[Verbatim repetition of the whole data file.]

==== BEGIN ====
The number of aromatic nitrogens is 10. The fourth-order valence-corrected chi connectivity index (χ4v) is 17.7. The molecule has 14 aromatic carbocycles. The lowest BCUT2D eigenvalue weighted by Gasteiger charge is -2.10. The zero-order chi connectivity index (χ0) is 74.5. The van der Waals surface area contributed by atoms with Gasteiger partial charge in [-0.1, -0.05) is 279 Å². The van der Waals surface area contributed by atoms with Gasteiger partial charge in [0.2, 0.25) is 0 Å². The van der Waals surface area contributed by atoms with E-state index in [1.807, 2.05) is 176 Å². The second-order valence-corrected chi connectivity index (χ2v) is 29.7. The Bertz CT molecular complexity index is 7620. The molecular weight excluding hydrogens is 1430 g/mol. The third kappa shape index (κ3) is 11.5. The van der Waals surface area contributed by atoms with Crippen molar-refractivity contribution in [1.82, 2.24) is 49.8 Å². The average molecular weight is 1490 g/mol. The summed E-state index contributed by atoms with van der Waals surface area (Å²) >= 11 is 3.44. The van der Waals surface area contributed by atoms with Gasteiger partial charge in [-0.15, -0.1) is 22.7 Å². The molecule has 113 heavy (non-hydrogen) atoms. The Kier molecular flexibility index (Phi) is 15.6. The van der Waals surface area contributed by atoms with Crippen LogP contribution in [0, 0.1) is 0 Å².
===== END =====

The number of aromatic nitrogens is 10. The fourth-order valence-corrected chi connectivity index (χ4v) is 17.7. The molecule has 14 aromatic carbocycles. The lowest BCUT2D eigenvalue weighted by Gasteiger charge is -2.10. The zero-order chi connectivity index (χ0) is 74.5. The van der Waals surface area contributed by atoms with Gasteiger partial charge in [-0.1, -0.05) is 279 Å². The van der Waals surface area contributed by atoms with Gasteiger partial charge in [0.2, 0.25) is 0 Å². The van der Waals surface area contributed by atoms with E-state index in [1.807, 2.05) is 176 Å². The second-order valence-corrected chi connectivity index (χ2v) is 29.7. The Bertz CT molecular complexity index is 7620. The molecular weight excluding hydrogens is 1430 g/mol. The third kappa shape index (κ3) is 11.5. The van der Waals surface area contributed by atoms with Crippen molar-refractivity contribution in [1.82, 2.24) is 49.8 Å². The average molecular weight is 1490 g/mol. The summed E-state index contributed by atoms with van der Waals surface area (Å²) >= 11 is 3.44. The van der Waals surface area contributed by atoms with Gasteiger partial charge in [-0.15, -0.1) is 22.7 Å². The molecule has 113 heavy (non-hydrogen) atoms. The Kier molecular flexibility index (Phi) is 15.6. The van der Waals surface area contributed by atoms with Crippen LogP contribution in [0, 0.1) is 0 Å².